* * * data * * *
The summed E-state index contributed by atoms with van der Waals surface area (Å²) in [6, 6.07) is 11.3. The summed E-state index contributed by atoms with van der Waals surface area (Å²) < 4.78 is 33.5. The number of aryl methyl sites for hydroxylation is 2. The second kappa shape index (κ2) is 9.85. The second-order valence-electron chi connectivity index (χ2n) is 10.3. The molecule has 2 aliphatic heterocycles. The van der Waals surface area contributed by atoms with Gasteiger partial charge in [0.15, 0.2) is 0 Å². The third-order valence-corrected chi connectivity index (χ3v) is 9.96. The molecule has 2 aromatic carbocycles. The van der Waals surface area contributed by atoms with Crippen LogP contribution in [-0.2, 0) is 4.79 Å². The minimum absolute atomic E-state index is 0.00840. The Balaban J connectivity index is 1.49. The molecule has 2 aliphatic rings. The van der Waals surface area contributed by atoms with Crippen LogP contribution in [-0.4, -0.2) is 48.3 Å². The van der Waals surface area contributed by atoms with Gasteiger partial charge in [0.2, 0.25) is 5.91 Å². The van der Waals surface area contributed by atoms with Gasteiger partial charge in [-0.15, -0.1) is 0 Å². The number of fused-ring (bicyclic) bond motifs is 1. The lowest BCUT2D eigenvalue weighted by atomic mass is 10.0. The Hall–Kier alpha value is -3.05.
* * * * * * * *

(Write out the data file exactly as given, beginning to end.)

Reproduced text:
The summed E-state index contributed by atoms with van der Waals surface area (Å²) in [6, 6.07) is 11.3. The summed E-state index contributed by atoms with van der Waals surface area (Å²) < 4.78 is 33.5. The number of aryl methyl sites for hydroxylation is 2. The second kappa shape index (κ2) is 9.85. The second-order valence-electron chi connectivity index (χ2n) is 10.3. The molecule has 2 aliphatic heterocycles. The van der Waals surface area contributed by atoms with Gasteiger partial charge in [0.15, 0.2) is 0 Å². The third-order valence-corrected chi connectivity index (χ3v) is 9.96. The molecule has 2 aromatic carbocycles. The van der Waals surface area contributed by atoms with Crippen LogP contribution in [-0.2, 0) is 4.79 Å². The minimum absolute atomic E-state index is 0.00840. The Balaban J connectivity index is 1.49. The molecule has 2 aliphatic rings. The van der Waals surface area contributed by atoms with Crippen LogP contribution in [-0.4, -0.2) is 48.3 Å². The van der Waals surface area contributed by atoms with Gasteiger partial charge in [0.2, 0.25) is 5.91 Å². The van der Waals surface area contributed by atoms with Gasteiger partial charge in [-0.15, -0.1) is 0 Å². The number of fused-ring (bicyclic) bond motifs is 1. The lowest BCUT2D eigenvalue weighted by atomic mass is 10.0. The Hall–Kier alpha value is -3.05.